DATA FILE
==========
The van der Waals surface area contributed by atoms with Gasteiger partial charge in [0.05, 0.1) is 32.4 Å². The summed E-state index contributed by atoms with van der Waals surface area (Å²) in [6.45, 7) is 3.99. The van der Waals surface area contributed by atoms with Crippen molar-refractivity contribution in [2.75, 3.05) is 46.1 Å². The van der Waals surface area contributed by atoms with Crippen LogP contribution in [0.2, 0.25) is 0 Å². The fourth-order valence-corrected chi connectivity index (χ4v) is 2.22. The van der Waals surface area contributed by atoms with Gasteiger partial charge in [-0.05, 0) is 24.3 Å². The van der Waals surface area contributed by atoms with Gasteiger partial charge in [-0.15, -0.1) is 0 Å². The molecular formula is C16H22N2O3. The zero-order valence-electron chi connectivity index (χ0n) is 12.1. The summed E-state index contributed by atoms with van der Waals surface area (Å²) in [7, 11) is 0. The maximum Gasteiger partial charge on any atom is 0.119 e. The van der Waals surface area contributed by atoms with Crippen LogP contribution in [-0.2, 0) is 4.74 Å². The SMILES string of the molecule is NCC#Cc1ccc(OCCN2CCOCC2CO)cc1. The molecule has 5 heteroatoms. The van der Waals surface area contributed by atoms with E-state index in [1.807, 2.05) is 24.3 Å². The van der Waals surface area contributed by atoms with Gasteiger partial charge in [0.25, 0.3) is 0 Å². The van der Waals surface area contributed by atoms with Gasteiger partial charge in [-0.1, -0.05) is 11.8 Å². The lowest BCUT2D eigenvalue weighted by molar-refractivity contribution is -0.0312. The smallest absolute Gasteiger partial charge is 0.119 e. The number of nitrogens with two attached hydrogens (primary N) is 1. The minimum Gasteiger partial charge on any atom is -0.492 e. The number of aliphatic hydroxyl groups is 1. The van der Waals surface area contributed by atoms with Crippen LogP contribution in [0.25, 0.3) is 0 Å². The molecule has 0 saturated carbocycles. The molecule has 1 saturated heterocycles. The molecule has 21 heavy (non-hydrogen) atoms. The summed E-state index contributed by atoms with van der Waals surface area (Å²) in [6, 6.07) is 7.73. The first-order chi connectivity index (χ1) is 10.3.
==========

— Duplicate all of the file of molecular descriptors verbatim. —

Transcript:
The van der Waals surface area contributed by atoms with Gasteiger partial charge in [0.05, 0.1) is 32.4 Å². The summed E-state index contributed by atoms with van der Waals surface area (Å²) in [6.45, 7) is 3.99. The van der Waals surface area contributed by atoms with Crippen molar-refractivity contribution in [2.75, 3.05) is 46.1 Å². The van der Waals surface area contributed by atoms with Crippen LogP contribution in [0.2, 0.25) is 0 Å². The fourth-order valence-corrected chi connectivity index (χ4v) is 2.22. The van der Waals surface area contributed by atoms with Gasteiger partial charge in [-0.05, 0) is 24.3 Å². The van der Waals surface area contributed by atoms with Gasteiger partial charge in [-0.15, -0.1) is 0 Å². The molecular formula is C16H22N2O3. The zero-order valence-electron chi connectivity index (χ0n) is 12.1. The summed E-state index contributed by atoms with van der Waals surface area (Å²) in [7, 11) is 0. The maximum Gasteiger partial charge on any atom is 0.119 e. The van der Waals surface area contributed by atoms with Crippen LogP contribution in [-0.2, 0) is 4.74 Å². The SMILES string of the molecule is NCC#Cc1ccc(OCCN2CCOCC2CO)cc1. The molecule has 5 heteroatoms. The van der Waals surface area contributed by atoms with E-state index in [1.807, 2.05) is 24.3 Å². The van der Waals surface area contributed by atoms with Gasteiger partial charge in [0.25, 0.3) is 0 Å². The van der Waals surface area contributed by atoms with Gasteiger partial charge in [-0.1, -0.05) is 11.8 Å². The lowest BCUT2D eigenvalue weighted by molar-refractivity contribution is -0.0312. The smallest absolute Gasteiger partial charge is 0.119 e. The number of nitrogens with two attached hydrogens (primary N) is 1. The minimum Gasteiger partial charge on any atom is -0.492 e. The number of aliphatic hydroxyl groups is 1. The van der Waals surface area contributed by atoms with Crippen LogP contribution in [0.25, 0.3) is 0 Å². The molecule has 0 saturated carbocycles. The molecule has 1 saturated heterocycles. The molecule has 21 heavy (non-hydrogen) atoms. The summed E-state index contributed by atoms with van der Waals surface area (Å²) in [6, 6.07) is 7.73. The first-order chi connectivity index (χ1) is 10.3.